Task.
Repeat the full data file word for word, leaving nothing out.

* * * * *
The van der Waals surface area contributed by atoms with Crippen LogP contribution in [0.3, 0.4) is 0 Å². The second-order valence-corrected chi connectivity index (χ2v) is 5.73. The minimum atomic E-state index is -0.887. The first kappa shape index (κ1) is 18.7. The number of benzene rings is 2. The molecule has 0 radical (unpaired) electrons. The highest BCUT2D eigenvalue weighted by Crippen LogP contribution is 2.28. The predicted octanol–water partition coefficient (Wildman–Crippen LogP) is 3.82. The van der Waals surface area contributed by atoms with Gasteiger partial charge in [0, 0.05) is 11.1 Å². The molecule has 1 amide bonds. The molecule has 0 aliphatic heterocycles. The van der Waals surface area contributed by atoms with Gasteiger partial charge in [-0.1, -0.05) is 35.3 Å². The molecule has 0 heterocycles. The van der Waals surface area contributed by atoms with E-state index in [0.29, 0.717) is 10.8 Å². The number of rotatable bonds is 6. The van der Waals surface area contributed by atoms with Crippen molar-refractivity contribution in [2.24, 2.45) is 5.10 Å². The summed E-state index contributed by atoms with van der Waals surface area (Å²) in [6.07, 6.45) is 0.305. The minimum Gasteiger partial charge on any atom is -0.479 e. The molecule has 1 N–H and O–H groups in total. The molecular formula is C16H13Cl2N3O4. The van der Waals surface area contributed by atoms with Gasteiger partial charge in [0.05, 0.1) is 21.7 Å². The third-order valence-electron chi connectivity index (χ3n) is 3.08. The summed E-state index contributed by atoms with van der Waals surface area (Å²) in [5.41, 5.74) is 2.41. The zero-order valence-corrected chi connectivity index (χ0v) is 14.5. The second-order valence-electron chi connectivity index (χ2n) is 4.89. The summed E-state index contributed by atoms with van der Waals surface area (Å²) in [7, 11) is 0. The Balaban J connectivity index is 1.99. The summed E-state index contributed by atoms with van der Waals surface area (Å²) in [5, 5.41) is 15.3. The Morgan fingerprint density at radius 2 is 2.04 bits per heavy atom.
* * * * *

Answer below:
The van der Waals surface area contributed by atoms with Crippen LogP contribution in [0.3, 0.4) is 0 Å². The second-order valence-corrected chi connectivity index (χ2v) is 5.73. The minimum atomic E-state index is -0.887. The first kappa shape index (κ1) is 18.7. The number of benzene rings is 2. The molecule has 0 radical (unpaired) electrons. The highest BCUT2D eigenvalue weighted by Crippen LogP contribution is 2.28. The predicted octanol–water partition coefficient (Wildman–Crippen LogP) is 3.82. The van der Waals surface area contributed by atoms with Gasteiger partial charge in [0, 0.05) is 11.1 Å². The molecule has 1 amide bonds. The molecule has 0 aliphatic heterocycles. The van der Waals surface area contributed by atoms with Gasteiger partial charge in [-0.1, -0.05) is 35.3 Å². The molecule has 0 heterocycles. The van der Waals surface area contributed by atoms with E-state index in [0.29, 0.717) is 10.8 Å². The number of rotatable bonds is 6. The van der Waals surface area contributed by atoms with Crippen molar-refractivity contribution in [2.24, 2.45) is 5.10 Å². The summed E-state index contributed by atoms with van der Waals surface area (Å²) in [6.07, 6.45) is 0.305. The minimum Gasteiger partial charge on any atom is -0.479 e. The molecule has 1 N–H and O–H groups in total. The molecular formula is C16H13Cl2N3O4. The van der Waals surface area contributed by atoms with Gasteiger partial charge in [0.05, 0.1) is 21.7 Å². The third-order valence-electron chi connectivity index (χ3n) is 3.08. The summed E-state index contributed by atoms with van der Waals surface area (Å²) in [5.41, 5.74) is 2.41. The zero-order valence-corrected chi connectivity index (χ0v) is 14.5. The second-order valence-electron chi connectivity index (χ2n) is 4.89. The summed E-state index contributed by atoms with van der Waals surface area (Å²) in [7, 11) is 0. The Balaban J connectivity index is 1.99. The summed E-state index contributed by atoms with van der Waals surface area (Å²) in [5, 5.41) is 15.3. The Morgan fingerprint density at radius 2 is 2.04 bits per heavy atom.